What Might be More Important?

Many years ago, I was General Manager of a government agency tasked with attracting industrial investment to our state/territory.  Before then I had worked my way up the management tree in a variety of manufacturing industries.  My Chairman had been in the Public Service since he was 17, but he was backed by a Board of experienced business people, including a very senior person with significant international sales experience whom I recruited.

It was the latter who placed little value on the number of leads the Chairman would trumpet.  To him, the key measurement was not leads, but conversions.  My Chairman squirmed under this repeated question – “How many have you converted?

The reality was that he had not the sales experience to understand the key measure was results, not prospective results,

My friend Rashid Kotwal of Revealed Resources has some interesting thoughts about this very topic.  As always, Rashid gets to the heart of the problem.  Here’s his take on “leads” versus “conversions”.

Why leads alone aren’t the answer

I’m getting dozens of emails promoting the next best lead generation flavour of the month.  This week it’s LinkedIn.  Last week it was Facebook.  Who knows what it’ll be next week.  (And I have the same flood – AG)

Sure, every business needs leads.  But nothing happens until you sell something.  i.e. Convert qualified leads into clients.

So if the majority of people you talk to don’t become clients, focusing on generating more leads is simply a waste of time (and advertising dollars).
Instead, first concentrate on improving your conversion rate.  So more prospects become clients.  Only then bring in more leads.

So how do you go about it?

Sell the result not the process!

I know what you do is complex.  It took years to master.  And you love to solve problems when in front of a potential clients.

If that’s you, stop it.  NOW!

Your prospect is sitting in front of you because they have a problem.  They’re in some kind of hell.  They want a solution, but have no idea how to achieve it. They’re looking at a mountain confronting them, feeling overwhelmed.

Your job is to take them by the hand over the mountain, to their promised land.

But first, you really have to have your prospect articulate their own private hell.

Why?  Because unless the pain is great enough they won’t want to expend the time and money on a solution.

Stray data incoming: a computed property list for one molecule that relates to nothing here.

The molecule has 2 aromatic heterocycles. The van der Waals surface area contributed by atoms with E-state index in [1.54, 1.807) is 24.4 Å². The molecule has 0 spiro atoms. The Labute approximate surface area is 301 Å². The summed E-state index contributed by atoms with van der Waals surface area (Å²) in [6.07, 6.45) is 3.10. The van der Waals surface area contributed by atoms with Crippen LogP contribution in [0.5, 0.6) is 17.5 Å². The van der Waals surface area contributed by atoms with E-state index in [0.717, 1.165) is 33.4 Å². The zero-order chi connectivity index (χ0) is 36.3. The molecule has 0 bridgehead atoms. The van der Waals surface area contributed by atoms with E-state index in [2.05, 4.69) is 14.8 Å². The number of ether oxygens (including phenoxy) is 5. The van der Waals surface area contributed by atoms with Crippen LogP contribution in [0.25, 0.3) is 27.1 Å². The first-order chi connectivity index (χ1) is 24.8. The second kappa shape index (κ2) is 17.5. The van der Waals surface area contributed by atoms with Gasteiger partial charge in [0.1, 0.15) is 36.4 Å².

Then have them describe what they really want instead.  Their "why".  Delve deep.  Find out the underlying emotional reasons.  How they’d feel then.

Now comes the critical part.

Have them tell you the cost of not changing.  Not solving the problem.  Ask them to give you at least 10 things that would happen if they kept the status quo.

Then reverse it.  Take all 10 (or as many as they can come up with) and ask how they’d feel if these issues were fixed.

Have them bask in the positive emotions.

This is selling the result.

Only now ask if they’d like to work with you to achieve this.

If yes, now you can lay out your program and costs.  Answer any questions and get commitment.

Thanks Rashid – that is very useful.

Here are some Takeaways

  • Nothing happens until you sell something
  • Convert qualified leads into clients – note the word “qualified”.  Very important in saving you from wasting your time.
  • Improve your conversion rate, before you increase the number of leads.
  • What you are selling is the result, not how you achieve it.
  • But first you have to find out “why” they really want/need that result.

And I like Rashid’s steps for selling the result.

Could your Sales Process be Improved?

There’s nothing like an outside view, a second opinion.  Very often when we read something we’ve written, we read what we expect to see.  And miss the mistakes, or lack of logic, or lack of persuasiveness.  

If you would like to discuss how you could improve your sales process, contact me.  There’s no cost for a consultation.  It is my gift to you.
Or buy "Small Change, Big Result", my manual on how to increase your success rate with proposals and quotations; make a few small changes, and reap the rewards.

© Copyright 2018 Adam Gordon, The Profits Leak Detective 

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